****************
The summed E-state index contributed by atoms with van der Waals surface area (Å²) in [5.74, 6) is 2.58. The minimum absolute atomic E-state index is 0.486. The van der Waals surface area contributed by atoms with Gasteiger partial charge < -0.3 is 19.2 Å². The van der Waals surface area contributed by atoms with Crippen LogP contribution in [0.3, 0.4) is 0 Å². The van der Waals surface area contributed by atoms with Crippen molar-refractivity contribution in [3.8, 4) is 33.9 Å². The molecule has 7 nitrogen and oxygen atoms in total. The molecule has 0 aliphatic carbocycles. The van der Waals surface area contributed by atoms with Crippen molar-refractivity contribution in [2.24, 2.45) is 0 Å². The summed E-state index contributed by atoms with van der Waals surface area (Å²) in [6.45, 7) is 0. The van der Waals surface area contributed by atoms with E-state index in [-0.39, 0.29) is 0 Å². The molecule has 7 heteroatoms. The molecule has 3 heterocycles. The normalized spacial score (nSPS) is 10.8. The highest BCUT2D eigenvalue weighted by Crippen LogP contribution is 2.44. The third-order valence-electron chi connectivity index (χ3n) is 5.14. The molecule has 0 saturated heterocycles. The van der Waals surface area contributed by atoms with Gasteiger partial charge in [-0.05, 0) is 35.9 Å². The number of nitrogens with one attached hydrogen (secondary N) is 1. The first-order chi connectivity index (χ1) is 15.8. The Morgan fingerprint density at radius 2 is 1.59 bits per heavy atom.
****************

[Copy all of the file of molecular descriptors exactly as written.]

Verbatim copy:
The summed E-state index contributed by atoms with van der Waals surface area (Å²) in [5.74, 6) is 2.58. The minimum absolute atomic E-state index is 0.486. The van der Waals surface area contributed by atoms with Gasteiger partial charge < -0.3 is 19.2 Å². The van der Waals surface area contributed by atoms with Crippen LogP contribution in [0.3, 0.4) is 0 Å². The van der Waals surface area contributed by atoms with Crippen molar-refractivity contribution in [3.8, 4) is 33.9 Å². The molecule has 7 nitrogen and oxygen atoms in total. The molecule has 0 aliphatic carbocycles. The van der Waals surface area contributed by atoms with Crippen molar-refractivity contribution in [2.24, 2.45) is 0 Å². The summed E-state index contributed by atoms with van der Waals surface area (Å²) in [6.45, 7) is 0. The van der Waals surface area contributed by atoms with E-state index in [-0.39, 0.29) is 0 Å². The molecule has 7 heteroatoms. The molecule has 3 heterocycles. The normalized spacial score (nSPS) is 10.8. The highest BCUT2D eigenvalue weighted by Crippen LogP contribution is 2.44. The third-order valence-electron chi connectivity index (χ3n) is 5.14. The molecule has 0 saturated heterocycles. The van der Waals surface area contributed by atoms with Gasteiger partial charge in [-0.05, 0) is 35.9 Å². The number of nitrogens with one attached hydrogen (secondary N) is 1. The first-order chi connectivity index (χ1) is 15.8. The Morgan fingerprint density at radius 2 is 1.59 bits per heavy atom.